He had spent a good three million years at a particularly nice brunch a while back and only became bored when Bizwell, one of the angels who had died in WWII, kept going on about how he kept trying to tell Lucifer not to ask for a promotion... "but nooooo, he wouldn't listen to me." Yawn... David couldn't remember the rest of what he said, only fragments of a bewildering conversation. He blocked out most of it until Bizwell took off, running after another angel, calling out "No, the last time you did that it took forever to get him to even buy peanuts!" Ok, David wasn't sure if that was exactly what he said but it was the closest thing he could figure. He gave up trying to decipher it and decided to leave the party and watch amphibians evolve for a while. When that bored him he invented lyme disease.

Falling to Earth had catastrophic effects on humans. If David were more human at the time he would have vaporized. Angels, in body, were able to withstand a multitude of stresses without a scratch - alright, they were invulnerable. The actual fall was easily survivable- unless one bounced, of course. One bounce too high could be enough to flatten even an angel after initial contact with the Earth.

Touching the actual surface of the Earth converted angelic flesh almost instantly to semi-human. DeCormyr called them "neo-angels" and warned David that, while he may live for thousands of years and was considerably tougher than humans - miracles and all, he was still vulnerable to catastrophic attacks. No angel had ever survived a well-placed bullet or guillotine - they were just expected to be smart enough to stay out of such situations.

Angels could get new bodies eventually upon death but that usually involved a lot of paperwork and explanation.

For example, if one were planetside during a supernova and lost his or her body, one could easily expect a fresh set of skins waiting at the front gates. However, if one were say, killed during a high speed police chase (unless one were the policeman, of course), one could expect a good ten billion years to pass before given another corporeal form.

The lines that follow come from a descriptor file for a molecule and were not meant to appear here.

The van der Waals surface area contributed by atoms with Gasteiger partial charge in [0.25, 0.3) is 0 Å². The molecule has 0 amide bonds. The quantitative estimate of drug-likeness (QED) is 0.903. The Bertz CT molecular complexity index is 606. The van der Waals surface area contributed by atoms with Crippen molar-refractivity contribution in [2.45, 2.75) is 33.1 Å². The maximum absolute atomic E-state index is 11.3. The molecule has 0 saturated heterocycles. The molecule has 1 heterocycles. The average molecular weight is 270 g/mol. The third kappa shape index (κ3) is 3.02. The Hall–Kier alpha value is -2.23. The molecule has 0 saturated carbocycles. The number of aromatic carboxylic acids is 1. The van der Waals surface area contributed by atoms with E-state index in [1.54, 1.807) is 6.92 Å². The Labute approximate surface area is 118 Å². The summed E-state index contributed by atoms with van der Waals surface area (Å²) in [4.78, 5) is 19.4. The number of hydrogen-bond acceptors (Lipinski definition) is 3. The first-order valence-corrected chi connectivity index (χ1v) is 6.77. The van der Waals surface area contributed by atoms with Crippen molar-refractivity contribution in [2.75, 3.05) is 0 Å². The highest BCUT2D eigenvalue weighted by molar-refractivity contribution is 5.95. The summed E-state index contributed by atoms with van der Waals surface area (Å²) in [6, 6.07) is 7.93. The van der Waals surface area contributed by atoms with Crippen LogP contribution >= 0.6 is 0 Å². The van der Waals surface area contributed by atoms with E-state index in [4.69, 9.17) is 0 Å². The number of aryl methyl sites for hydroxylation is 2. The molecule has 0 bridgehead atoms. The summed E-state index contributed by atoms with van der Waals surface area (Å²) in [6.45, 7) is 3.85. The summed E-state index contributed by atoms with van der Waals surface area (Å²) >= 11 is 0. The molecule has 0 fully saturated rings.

David knew that he had little time to prepare once he hit the atmosphere. While unable to slow his decent he had to make sure that he was in the best position to climb out of whatever hole he created upon impact.

DeCormyr, in his letters, had advised against a cannonball or anything that might put him head down. David simply decided to lay flat on his stomach as well as possible as he fell. This allowed him to feel the full force of the wind against his arms, face and legs. The force of the wind on his face flapped the skin back on his cheeks and any attempt to open his mouth filled him with so much air that he was almost unable to exhale.

He didn't expect such a short time between entering the atmosphere and "point of no return" as DeCormyr called it. He felt as if he were just getting used to the feel of the air, the view above the thick clouds, the spectacular lay of Columbus below, the building rushing up towards him- in the excitement he forgot about his plans, his itinerary, his doubts, the time... in fact, the only thing going through his head during the final freefall were the words : "And I said... what about... breakfast at Tiffany's...and she said..."

The impact was enough distraction to get the song out of his head again. He was glad that he didn't bounce but was unhappy at the bitter tasting shop rags that covered him. It was peacefully quiet.  As he lay in the rubble he realized he could easily recall the entire score of Handel's Messiah with absolutely no effort -  that would have filled hours of boredom. Damn it!

He lay for a long time to get a feel for his new body. It honestly didn't feel that much different. There were a few stiff aches and pains but he was otherwise whole and unharmed. He pushed the pile aside and waved his hand before his face as the dust and grime assaulted his lungs.

He coughed for the first time in his existence and looked homeward in awe. The rags gave way to a dusty column of light entering from the smashed hole in the ceiling and three floors above. He looked up through the empty building at the clouds, now above him, and sighed. "...made it."


next:Gargoyles make lousy houseguests